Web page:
Weekly astronomy blog for the week ending October 26, 2013
A comet discovered about a year ago is getting closer to the sun. That means it’s getting brighter. Early on, some astronomers thought Comet ISON might become so bright it would outshine nearly all the stars and planets. Whether it does remains to be seen. There may be another surprise from ISON, too.
Two amateur Russian astronomers discovered ISON using an International Scientific Optical Network telescope in September 2012. Because other comets discovered with the same telescope network are also called ISON, astronomers avoid confusion by using its scientific designation “C/2012 S1”. The discoverers are Vitali Nevski and Artyom Novichonok, so in keeping with an older naming tradition, it can also be called Comet Nevski-Novichonok.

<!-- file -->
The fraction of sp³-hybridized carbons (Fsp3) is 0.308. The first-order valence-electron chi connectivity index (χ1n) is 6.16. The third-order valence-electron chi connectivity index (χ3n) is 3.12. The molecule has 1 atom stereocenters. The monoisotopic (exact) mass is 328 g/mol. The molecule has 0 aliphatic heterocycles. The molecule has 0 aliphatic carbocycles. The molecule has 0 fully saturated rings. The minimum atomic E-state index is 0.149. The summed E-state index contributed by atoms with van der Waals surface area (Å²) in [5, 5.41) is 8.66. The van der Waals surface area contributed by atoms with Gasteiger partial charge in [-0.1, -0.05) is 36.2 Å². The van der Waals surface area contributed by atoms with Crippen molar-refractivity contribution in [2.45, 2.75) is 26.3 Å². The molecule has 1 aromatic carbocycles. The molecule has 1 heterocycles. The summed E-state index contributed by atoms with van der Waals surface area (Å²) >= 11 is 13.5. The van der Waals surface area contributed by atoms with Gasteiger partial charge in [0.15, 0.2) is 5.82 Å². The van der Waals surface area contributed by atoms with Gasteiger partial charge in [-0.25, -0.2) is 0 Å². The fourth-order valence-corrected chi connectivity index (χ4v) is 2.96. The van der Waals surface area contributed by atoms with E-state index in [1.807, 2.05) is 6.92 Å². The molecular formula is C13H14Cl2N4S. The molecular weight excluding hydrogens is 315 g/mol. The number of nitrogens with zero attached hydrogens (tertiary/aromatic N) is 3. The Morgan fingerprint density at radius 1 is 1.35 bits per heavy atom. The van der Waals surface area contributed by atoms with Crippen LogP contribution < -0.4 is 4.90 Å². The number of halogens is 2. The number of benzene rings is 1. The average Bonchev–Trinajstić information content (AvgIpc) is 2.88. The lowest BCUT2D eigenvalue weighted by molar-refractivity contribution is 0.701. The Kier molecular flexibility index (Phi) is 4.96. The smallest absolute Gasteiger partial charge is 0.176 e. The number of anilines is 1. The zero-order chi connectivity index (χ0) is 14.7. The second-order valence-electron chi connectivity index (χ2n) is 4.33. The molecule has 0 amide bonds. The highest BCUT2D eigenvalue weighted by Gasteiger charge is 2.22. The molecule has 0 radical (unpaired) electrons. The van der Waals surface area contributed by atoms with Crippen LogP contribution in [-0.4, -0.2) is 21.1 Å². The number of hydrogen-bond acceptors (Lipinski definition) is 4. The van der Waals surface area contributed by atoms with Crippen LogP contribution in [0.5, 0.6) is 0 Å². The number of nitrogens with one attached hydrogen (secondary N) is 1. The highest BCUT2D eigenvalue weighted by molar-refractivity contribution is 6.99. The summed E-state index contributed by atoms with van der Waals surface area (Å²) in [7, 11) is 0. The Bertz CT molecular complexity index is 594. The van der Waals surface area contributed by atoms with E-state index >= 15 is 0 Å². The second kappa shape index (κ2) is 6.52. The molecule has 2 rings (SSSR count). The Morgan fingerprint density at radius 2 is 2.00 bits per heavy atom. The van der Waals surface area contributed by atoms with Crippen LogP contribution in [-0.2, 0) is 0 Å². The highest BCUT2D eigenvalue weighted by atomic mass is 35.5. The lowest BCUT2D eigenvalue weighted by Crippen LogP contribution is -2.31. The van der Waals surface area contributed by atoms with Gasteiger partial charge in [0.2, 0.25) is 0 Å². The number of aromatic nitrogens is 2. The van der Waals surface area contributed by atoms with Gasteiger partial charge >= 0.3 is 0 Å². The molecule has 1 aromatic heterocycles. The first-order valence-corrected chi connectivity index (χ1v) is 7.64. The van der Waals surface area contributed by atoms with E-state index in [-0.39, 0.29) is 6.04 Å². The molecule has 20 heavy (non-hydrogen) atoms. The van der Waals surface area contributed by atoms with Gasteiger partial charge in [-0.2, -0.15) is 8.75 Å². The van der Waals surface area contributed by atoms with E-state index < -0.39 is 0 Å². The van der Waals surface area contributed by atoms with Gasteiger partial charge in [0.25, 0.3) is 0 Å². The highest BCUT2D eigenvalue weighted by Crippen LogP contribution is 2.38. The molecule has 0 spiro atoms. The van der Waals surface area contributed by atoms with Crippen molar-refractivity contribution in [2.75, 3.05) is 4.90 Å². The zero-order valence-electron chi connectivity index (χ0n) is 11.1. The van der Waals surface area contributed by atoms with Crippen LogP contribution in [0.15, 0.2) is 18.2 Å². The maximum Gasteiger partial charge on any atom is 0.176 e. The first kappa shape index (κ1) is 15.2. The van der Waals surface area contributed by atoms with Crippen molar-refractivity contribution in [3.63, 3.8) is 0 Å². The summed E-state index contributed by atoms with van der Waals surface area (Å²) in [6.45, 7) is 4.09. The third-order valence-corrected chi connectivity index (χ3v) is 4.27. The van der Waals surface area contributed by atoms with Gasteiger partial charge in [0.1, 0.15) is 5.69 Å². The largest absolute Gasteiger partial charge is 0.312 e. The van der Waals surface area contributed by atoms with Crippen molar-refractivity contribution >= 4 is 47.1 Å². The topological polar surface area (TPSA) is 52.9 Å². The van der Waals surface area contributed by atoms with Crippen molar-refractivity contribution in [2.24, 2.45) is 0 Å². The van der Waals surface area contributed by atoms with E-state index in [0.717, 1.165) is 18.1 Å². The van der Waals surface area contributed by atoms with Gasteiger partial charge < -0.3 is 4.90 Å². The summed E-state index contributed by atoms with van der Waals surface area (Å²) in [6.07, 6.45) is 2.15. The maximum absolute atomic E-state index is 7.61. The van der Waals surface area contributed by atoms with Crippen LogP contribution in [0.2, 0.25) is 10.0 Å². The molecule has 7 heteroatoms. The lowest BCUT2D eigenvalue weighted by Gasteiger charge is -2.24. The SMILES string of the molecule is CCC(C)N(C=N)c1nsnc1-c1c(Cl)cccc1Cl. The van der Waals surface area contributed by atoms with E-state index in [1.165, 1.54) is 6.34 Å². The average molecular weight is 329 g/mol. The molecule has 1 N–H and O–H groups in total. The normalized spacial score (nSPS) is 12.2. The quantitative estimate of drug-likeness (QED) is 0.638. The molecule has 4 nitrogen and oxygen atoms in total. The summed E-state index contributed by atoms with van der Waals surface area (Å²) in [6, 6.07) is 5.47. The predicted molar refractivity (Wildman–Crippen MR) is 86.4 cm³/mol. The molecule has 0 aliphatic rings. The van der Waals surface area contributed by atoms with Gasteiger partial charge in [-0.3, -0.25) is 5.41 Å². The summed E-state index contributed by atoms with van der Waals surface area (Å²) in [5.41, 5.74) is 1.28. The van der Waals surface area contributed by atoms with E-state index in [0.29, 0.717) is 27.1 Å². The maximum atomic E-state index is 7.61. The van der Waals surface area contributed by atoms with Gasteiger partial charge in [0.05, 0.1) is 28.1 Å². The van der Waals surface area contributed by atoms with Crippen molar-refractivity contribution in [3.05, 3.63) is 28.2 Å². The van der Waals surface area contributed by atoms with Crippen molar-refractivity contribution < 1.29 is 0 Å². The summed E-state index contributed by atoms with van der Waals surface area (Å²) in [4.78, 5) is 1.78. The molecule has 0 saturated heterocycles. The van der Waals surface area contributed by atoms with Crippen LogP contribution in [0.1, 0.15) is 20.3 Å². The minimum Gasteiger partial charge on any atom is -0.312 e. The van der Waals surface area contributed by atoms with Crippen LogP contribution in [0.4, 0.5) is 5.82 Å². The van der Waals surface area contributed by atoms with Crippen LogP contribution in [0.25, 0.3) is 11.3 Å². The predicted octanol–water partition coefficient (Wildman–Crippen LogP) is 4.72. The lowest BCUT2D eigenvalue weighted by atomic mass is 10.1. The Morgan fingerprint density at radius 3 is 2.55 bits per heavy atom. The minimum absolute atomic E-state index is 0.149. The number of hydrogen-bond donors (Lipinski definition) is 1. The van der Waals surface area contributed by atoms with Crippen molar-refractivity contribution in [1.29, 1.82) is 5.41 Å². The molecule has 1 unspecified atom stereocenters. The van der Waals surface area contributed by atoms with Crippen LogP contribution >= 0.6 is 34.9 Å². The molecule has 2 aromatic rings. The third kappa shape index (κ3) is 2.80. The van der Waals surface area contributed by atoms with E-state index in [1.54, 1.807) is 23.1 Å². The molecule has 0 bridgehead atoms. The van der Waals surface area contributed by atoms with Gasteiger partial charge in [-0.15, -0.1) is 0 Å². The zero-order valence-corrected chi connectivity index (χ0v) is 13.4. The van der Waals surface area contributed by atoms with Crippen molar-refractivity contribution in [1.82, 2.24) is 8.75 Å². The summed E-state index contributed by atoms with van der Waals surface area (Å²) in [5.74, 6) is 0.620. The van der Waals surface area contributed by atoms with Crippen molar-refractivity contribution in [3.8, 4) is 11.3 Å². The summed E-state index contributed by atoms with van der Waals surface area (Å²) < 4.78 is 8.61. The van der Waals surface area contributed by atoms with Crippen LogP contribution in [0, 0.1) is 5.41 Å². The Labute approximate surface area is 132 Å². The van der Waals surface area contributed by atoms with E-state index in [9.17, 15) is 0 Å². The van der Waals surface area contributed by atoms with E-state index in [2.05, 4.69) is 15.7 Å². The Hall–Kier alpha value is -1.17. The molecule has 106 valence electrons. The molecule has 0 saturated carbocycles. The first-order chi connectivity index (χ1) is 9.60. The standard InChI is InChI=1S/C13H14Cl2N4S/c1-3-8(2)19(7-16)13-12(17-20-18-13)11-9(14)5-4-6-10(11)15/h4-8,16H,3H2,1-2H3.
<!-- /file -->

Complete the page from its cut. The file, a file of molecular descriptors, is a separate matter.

ISON passed within 6.5 million miles of Mars on October 1. It’s too bad the comet hadn’t become a naked eye object already, because it and the red planet would have made a nice sight as they approached and passed Regulus on October 16th, the bright star in the heart of Leo.
The comet and the planet are separating. The comet will pass very close, less than 0.3° degree from the bright star Spica on November 18. However, it will also be getting close to the sun, so the two will be hard to pick out of the dawn glare.
ISON will get to within about a million miles of the sun’s surface on the 28th. Some astronomers are debating whether the interaction of gravitational forces and the comet’s inertia could break the comet apart. We shall see.
Some astronomers thought ISON may be related to Comet Kirch, seen in 1680 and 1681, because the two have similar orbits. However, they don’t have identical orbits. Kirch will pass this way again in about 9,000 years. ISON will leave the solar system and never return. But let us hope for another similarity. Kirch, also called the Great Comet of 1680, was bright enough to see in the daytime!
Here are some links to more information about Comet ISON and a finders guide. ¡SkyCaramba!